Feasibility of Integrating Cognitive and Motor Functions into a New Balance Tracking System (BTrackS) Training Protocol


Journal Title

Journal ISSN

Volume Title



Many studies have shown that combining cognitive and motor tasks into one dual-task activity can prove to be beneficial in improving many gait parameters and balance. However, gaps in knowledge within this area of study still exist. Dr. Daniel Goble, professor at Oakland University, added a new cognitive-motor application to his Balance Tracking System (BTrackS). The present study had 17 adult participants complete this task three times each one week apart. The task involves standing on a force plate while looking at a screen displaying the plate, a yellow dot to represent the participant’s center of pressure (COP) location, and letters for memorization to trigger the motor response. The system collects average response time, fastest response time, and accuracy. The statistical analyses included a one-way analysis of variance, Tukey's honestly significant difference, t-test, and intraclass correlation. Results showed that participants’ average response time improved over three trials with an overall difference between the trial average response time means. Good reliability can be seen when looking at average response times between sessions one and two while excellent reliability can be seen when looking at the average response times between sessions two and three. There is poor reliability in the results on accuracy. It can be interpreted that improvements can be made over three trials on this new BTrackS cognitive-motor application when testing young, healthy adults with no balance impairments. The results also suggest that a practice trial would be beneficial.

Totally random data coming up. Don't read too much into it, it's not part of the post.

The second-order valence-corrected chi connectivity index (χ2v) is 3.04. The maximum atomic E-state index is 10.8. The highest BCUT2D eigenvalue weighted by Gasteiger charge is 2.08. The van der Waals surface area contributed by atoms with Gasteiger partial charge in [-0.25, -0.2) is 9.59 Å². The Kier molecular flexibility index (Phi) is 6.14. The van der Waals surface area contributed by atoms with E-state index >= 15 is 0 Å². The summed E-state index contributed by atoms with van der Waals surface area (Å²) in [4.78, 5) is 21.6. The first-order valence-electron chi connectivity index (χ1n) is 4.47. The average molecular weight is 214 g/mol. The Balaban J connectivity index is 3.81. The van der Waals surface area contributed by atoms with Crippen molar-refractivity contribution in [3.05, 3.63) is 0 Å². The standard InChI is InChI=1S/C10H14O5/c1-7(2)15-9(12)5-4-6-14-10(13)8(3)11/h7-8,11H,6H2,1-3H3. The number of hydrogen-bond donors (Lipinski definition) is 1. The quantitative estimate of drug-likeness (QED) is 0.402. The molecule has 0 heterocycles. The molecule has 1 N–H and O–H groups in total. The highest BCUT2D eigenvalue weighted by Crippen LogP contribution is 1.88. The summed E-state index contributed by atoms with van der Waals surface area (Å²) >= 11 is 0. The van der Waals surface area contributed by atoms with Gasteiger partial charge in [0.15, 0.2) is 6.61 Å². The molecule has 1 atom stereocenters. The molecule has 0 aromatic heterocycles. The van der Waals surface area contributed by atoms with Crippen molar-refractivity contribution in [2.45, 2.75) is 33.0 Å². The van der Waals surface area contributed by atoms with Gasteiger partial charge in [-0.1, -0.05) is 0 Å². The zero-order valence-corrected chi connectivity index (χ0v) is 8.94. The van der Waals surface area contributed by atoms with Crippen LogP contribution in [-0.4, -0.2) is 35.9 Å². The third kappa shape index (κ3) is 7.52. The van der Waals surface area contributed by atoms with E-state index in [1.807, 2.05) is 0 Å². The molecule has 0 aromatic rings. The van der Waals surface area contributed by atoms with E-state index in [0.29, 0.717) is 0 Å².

BalanceTrackingSystem (BTrackS), cognitive-motor